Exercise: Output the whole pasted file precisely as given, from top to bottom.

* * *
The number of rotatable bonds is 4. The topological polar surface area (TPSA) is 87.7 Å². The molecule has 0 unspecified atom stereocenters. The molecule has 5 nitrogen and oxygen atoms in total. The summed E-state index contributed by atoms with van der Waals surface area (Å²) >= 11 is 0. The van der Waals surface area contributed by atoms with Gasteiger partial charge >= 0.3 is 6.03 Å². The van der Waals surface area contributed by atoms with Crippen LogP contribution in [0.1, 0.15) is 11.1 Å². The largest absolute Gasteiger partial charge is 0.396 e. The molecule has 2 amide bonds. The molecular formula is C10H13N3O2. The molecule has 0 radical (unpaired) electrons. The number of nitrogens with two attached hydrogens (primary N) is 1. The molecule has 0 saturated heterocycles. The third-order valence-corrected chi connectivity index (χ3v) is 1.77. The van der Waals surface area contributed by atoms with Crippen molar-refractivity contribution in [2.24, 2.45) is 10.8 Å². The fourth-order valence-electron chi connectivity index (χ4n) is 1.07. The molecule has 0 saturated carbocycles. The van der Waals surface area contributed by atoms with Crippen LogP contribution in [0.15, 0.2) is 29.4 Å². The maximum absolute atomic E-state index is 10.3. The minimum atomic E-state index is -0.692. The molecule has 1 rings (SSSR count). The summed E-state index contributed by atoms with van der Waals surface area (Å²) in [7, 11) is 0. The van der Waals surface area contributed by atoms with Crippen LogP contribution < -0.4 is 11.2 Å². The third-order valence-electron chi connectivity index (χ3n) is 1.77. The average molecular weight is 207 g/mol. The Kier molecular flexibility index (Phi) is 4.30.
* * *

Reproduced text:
The number of rotatable bonds is 4. The topological polar surface area (TPSA) is 87.7 Å². The molecule has 0 unspecified atom stereocenters. The molecule has 5 nitrogen and oxygen atoms in total. The summed E-state index contributed by atoms with van der Waals surface area (Å²) >= 11 is 0. The van der Waals surface area contributed by atoms with Gasteiger partial charge >= 0.3 is 6.03 Å². The van der Waals surface area contributed by atoms with Crippen LogP contribution in [0.1, 0.15) is 11.1 Å². The largest absolute Gasteiger partial charge is 0.396 e. The molecule has 2 amide bonds. The molecular formula is C10H13N3O2. The molecule has 0 radical (unpaired) electrons. The number of nitrogens with two attached hydrogens (primary N) is 1. The molecule has 0 saturated heterocycles. The third-order valence-corrected chi connectivity index (χ3v) is 1.77. The van der Waals surface area contributed by atoms with Crippen molar-refractivity contribution in [2.24, 2.45) is 10.8 Å². The fourth-order valence-electron chi connectivity index (χ4n) is 1.07. The molecule has 0 saturated carbocycles. The van der Waals surface area contributed by atoms with Crippen LogP contribution in [0.15, 0.2) is 29.4 Å². The maximum absolute atomic E-state index is 10.3. The minimum atomic E-state index is -0.692. The molecule has 1 rings (SSSR count). The summed E-state index contributed by atoms with van der Waals surface area (Å²) in [7, 11) is 0. The van der Waals surface area contributed by atoms with Crippen LogP contribution < -0.4 is 11.2 Å². The third-order valence-electron chi connectivity index (χ3n) is 1.77. The average molecular weight is 207 g/mol. The Kier molecular flexibility index (Phi) is 4.30.